Partitioning of Small Molecules in Hydrogen-Bonding Complex Coacervates of Poly(acrylic acid) and Poly(ethylene glycol) or Pluronic Block Copolymer

Mengmeng Zhao, Seyed Ali Eghtesadi, Mahesh B. Dawadi, Chao Wang, Shuyue Huang, Amy E. Seymore, Bryan D. Vogt, David A. Modarelli, Tianbo Liu, Nicole S. Zacharia

Research output: Contribution to journalArticle

20 Citations (Scopus)

Abstract

Complex coacervation of polymers can be a route to the compartmentalization of aqueous solutions. Presented here is a study of the hydrogen-bonded complex coacervation of poly(acrylic acid) and poly(ethylene glycol) or Pluronic block copolymers and the ability of these coacervates to encapsulate various ionic and nonionic dyes as well as a pharmaceutical compound within them. The formation of complex coacervate driven by hydrogen bonding is studied as a function of both pH and salt content with turbidimetry and isothermal calorimetry. Small-angle X-ray scattering shows the presence of micelles within Pluronic containing coacervate materials formed with a Pluronic block copolymer concentration higher than its critical micelle concentration. Although dyes generally partition to the coacervate phase, in the absence of salt, dyes that are able to hydrogen bond with the coacervate components are better incorporated into the coacervate. It is observed that the addition of salt to the polymer solutions increases the hydrophobicity of the environment within the coacervate, increasing the ability to sequester dye molecules for which there is no hydrogen bonding with the coacervate components. These materials are characterized with UV-vis spectroscopy, dynamic light scattering, zeta potential measurements, isothermal calorimetry, small-angle X-ray scattering, and fluorescence spectroscopy.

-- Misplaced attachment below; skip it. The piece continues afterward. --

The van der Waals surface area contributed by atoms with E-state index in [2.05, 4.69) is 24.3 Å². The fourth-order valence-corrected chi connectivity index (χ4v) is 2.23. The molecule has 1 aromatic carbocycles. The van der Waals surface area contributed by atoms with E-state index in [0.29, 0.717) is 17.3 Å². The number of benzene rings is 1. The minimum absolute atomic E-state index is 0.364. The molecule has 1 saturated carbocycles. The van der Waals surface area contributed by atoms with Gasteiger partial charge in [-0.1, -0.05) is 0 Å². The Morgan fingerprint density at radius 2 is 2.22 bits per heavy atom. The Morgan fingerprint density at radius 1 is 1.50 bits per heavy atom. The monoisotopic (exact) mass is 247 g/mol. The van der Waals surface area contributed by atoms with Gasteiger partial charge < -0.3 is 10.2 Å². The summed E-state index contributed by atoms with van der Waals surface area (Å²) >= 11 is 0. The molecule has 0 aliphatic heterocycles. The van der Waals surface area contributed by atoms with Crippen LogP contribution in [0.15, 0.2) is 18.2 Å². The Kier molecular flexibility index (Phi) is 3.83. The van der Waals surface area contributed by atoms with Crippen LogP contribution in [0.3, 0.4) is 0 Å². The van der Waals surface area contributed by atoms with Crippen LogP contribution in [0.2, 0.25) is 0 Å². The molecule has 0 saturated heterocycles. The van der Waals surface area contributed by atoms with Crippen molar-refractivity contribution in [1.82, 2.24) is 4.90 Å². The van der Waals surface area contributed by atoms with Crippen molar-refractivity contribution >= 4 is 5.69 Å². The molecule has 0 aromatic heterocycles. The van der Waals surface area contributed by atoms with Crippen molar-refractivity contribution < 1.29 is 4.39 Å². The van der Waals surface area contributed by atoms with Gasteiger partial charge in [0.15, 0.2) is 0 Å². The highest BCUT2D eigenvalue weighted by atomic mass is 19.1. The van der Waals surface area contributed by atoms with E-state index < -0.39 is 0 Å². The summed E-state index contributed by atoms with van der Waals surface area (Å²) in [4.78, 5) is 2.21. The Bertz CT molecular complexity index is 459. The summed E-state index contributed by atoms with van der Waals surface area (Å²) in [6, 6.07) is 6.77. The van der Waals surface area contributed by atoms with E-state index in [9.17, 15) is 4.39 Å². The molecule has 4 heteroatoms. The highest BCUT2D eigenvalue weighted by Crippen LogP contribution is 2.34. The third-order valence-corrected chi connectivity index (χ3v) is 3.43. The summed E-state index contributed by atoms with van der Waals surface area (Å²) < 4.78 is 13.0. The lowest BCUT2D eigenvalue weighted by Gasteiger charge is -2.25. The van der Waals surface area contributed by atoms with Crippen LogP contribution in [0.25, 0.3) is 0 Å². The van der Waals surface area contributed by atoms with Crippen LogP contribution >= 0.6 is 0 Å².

Original languageEnglish (US)
Pages (from-to)3818-3830
Number of pages13
JournalMacromolecules
Volume50
Issue number10
DOIs
StatePublished - May 23 2017

Fingerprint

carbopol 940
Poloxamer
Polyethylene glycols
Block copolymers
Acrylics
Hydrogen bonds
Coloring Agents
Dyes
Molecules
Acids
Salts
Calorimetry
X ray scattering
Critical micelle concentration
Fluorescence spectroscopy
Micelles
Dynamic light scattering
Zeta potential
Polymer solutions
Hydrophobicity

All Science Journal Classification (ASJC) codes

  • Organic Chemistry
  • Polymers and Plastics
  • Inorganic Chemistry
  • Materials Chemistry

Cite this

Zhao, Mengmeng ; Eghtesadi, Seyed Ali ; Dawadi, Mahesh B. ; Wang, Chao ; Huang, Shuyue ; Seymore, Amy E. ; Vogt, Bryan D. ; Modarelli, David A. ; Liu, Tianbo ; Zacharia, Nicole S. / Partitioning of Small Molecules in Hydrogen-Bonding Complex Coacervates of Poly(acrylic acid) and Poly(ethylene glycol) or Pluronic Block Copolymer. In: Macromolecules. 2017 ; Vol. 50, No. 10. pp. 3818-3830.